So. Think twice before you plant one of these things. But if you still want one, here's a very important tip: never trim up the branches. Leave the lower branches low (as in close to the ground.) That way this mess stays hidden.
Friday, March 20, 2009
from the local library. I highly recommend it for those who really don't have a clue as to where to get started (and that would be me.) It's full of easy and inexpensive ways to dig in. Hence, my new pole bean teepee. I scrounged some bamboo poles from the garage and a large tree branch I had been meaning to throw away, lashed them togther with some of the t-shirt yarn mentioned in a previous post (didn't see that application coming) and instant teepee! Once I clear the grass and make a trip to the local nursery for beans I'm set.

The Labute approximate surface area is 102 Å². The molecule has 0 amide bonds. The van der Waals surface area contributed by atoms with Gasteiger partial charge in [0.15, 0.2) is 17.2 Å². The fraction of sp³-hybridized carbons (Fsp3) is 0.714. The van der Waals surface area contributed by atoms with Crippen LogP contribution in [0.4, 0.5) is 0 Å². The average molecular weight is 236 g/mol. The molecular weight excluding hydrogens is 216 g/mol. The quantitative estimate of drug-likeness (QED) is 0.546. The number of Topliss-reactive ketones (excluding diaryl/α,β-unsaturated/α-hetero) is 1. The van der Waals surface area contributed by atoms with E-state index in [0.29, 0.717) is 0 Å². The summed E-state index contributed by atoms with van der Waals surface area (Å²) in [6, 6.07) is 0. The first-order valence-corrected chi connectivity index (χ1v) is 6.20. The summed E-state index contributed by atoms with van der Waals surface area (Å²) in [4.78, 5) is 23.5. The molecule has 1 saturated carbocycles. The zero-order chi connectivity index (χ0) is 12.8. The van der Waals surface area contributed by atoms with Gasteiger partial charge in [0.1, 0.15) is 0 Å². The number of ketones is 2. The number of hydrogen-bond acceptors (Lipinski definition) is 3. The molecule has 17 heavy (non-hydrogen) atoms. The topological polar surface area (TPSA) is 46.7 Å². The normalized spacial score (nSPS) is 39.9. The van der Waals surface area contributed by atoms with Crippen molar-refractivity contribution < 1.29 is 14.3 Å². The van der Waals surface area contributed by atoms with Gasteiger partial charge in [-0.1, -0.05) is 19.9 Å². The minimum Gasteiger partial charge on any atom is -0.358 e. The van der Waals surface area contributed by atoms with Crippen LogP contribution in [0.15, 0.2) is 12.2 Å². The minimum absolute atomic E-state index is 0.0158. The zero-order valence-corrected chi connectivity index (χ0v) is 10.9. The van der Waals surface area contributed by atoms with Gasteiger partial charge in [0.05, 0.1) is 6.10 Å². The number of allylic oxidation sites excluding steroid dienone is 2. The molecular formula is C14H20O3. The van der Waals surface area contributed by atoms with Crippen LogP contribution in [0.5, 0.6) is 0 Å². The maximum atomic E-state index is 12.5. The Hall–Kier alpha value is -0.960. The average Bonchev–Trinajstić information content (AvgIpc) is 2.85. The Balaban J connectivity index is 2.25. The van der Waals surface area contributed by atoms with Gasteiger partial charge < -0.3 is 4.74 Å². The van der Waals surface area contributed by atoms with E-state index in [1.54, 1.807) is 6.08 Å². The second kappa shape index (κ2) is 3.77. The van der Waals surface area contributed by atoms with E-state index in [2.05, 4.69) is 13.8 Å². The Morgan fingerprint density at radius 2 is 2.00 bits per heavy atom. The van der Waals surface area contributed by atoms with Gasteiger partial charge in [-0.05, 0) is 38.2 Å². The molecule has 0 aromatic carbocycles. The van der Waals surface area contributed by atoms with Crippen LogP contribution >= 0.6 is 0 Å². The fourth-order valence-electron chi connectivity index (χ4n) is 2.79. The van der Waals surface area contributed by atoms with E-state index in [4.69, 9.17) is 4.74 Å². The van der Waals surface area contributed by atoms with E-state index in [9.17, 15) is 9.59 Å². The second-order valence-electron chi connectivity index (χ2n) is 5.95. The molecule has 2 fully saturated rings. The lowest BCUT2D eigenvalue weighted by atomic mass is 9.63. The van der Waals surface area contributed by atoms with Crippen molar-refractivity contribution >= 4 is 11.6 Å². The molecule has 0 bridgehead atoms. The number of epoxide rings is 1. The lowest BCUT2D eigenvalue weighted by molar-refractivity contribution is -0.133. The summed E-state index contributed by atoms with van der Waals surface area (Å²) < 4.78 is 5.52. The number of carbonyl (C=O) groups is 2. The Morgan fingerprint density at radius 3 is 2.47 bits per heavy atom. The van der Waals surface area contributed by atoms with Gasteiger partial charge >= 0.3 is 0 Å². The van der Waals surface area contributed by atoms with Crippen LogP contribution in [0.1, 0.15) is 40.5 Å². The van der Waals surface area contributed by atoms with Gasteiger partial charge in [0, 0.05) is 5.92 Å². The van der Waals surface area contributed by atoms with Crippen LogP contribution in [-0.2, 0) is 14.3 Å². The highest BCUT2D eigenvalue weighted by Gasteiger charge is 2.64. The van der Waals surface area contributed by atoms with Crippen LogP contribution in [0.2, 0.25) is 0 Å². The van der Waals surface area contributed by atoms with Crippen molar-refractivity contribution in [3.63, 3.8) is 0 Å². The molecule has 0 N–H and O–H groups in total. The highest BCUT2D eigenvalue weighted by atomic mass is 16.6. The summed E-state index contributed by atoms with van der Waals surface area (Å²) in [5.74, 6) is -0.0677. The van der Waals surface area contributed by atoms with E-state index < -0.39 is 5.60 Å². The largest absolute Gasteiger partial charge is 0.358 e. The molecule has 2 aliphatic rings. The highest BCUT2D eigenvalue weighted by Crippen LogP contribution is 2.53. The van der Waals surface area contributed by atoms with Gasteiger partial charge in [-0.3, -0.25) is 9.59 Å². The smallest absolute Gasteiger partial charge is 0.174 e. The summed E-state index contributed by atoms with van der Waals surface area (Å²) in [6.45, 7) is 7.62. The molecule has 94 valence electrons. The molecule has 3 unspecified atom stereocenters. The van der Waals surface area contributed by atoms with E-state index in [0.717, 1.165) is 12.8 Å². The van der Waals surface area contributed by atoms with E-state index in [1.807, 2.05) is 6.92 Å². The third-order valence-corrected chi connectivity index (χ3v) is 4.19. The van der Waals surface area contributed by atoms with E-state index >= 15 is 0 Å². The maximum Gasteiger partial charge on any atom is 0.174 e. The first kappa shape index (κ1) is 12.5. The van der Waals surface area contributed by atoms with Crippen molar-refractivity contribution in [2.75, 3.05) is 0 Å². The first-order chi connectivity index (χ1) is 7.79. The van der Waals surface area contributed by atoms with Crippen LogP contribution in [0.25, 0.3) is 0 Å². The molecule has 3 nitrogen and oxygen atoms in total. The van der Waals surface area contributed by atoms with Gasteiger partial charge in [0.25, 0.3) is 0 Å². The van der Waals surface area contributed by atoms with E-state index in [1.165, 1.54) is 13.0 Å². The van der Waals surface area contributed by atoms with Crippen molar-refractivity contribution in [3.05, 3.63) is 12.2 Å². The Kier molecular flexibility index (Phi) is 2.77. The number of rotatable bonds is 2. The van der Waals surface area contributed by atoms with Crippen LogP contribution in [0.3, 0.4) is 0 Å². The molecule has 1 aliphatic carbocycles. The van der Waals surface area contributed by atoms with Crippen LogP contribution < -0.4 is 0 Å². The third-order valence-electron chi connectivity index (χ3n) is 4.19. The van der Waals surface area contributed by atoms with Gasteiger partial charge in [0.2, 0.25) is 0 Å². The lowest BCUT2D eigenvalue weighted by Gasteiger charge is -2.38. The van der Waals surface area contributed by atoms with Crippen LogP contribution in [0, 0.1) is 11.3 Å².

Thursday, March 19, 2009
Wednesday, March 18, 2009
I looked at a lot of instructions and videos on the net and here is my take on how to make yarn from old t-shirts:
- The t-shirt must have no side seams, otherwise it's not going to work.
- Wash the t-shirt in hot water and dry on high to make sure it's shrunk as much as it is going to.
- Get out your ironing board. (no, not to iron the t-shirt.)
- Slide the t-shirt on the ironing board. This will make subsequent cutting much easier. (BTW, set up the ironing board opposite how you usually do it. If you are right-handed, point your ironing board to the right. If you are left-handed, point it to the left.)
- Cut off the bottom hem of the t-shirt.
- Cut along the bottom edge at an angle until you have about 1" in width. Then keep cutting in a spiral round and round, keeping the strip approximately 1" wide. This is where the ironing board makes it easier - just rotate the shirt around as you cut. And don't be OCD about getting it exactly 1" or exactly straight - just guesstimate. Or make it wider than 1" if you what. Your call.